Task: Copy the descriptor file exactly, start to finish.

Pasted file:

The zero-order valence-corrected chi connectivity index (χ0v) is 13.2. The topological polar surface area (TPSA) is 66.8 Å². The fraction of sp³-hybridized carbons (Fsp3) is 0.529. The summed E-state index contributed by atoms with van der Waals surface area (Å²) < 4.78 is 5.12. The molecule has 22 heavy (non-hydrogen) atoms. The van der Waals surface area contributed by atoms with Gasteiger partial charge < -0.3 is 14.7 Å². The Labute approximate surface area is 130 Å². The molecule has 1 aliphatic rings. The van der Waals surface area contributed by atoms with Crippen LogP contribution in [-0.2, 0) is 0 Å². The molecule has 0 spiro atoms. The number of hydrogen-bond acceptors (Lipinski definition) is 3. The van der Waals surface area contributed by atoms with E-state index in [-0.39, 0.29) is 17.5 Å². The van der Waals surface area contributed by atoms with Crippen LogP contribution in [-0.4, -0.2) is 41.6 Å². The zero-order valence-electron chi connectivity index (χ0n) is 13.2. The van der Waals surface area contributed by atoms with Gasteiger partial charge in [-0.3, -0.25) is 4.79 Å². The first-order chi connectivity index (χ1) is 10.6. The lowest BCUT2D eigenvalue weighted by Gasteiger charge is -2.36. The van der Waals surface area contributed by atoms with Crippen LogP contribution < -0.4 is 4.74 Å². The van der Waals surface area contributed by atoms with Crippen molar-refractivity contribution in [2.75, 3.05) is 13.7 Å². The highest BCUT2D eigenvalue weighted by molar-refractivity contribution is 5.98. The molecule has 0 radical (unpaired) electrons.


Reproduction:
The zero-order valence-corrected chi connectivity index (χ0v) is 13.2. The topological polar surface area (TPSA) is 66.8 Å². The fraction of sp³-hybridized carbons (Fsp3) is 0.529. The summed E-state index contributed by atoms with van der Waals surface area (Å²) < 4.78 is 5.12. The molecule has 22 heavy (non-hydrogen) atoms. The van der Waals surface area contributed by atoms with Gasteiger partial charge < -0.3 is 14.7 Å². The Labute approximate surface area is 130 Å². The molecule has 1 aliphatic rings. The van der Waals surface area contributed by atoms with Crippen LogP contribution in [-0.2, 0) is 0 Å². The molecule has 0 spiro atoms. The number of hydrogen-bond acceptors (Lipinski definition) is 3. The van der Waals surface area contributed by atoms with E-state index in [-0.39, 0.29) is 17.5 Å². The van der Waals surface area contributed by atoms with Crippen LogP contribution in [-0.4, -0.2) is 41.6 Å². The zero-order valence-electron chi connectivity index (χ0n) is 13.2. The van der Waals surface area contributed by atoms with Gasteiger partial charge in [-0.3, -0.25) is 4.79 Å². The first-order chi connectivity index (χ1) is 10.6. The lowest BCUT2D eigenvalue weighted by Gasteiger charge is -2.36. The van der Waals surface area contributed by atoms with Crippen LogP contribution < -0.4 is 4.74 Å². The van der Waals surface area contributed by atoms with Crippen molar-refractivity contribution in [2.75, 3.05) is 13.7 Å². The highest BCUT2D eigenvalue weighted by molar-refractivity contribution is 5.98. The molecule has 0 radical (unpaired) electrons.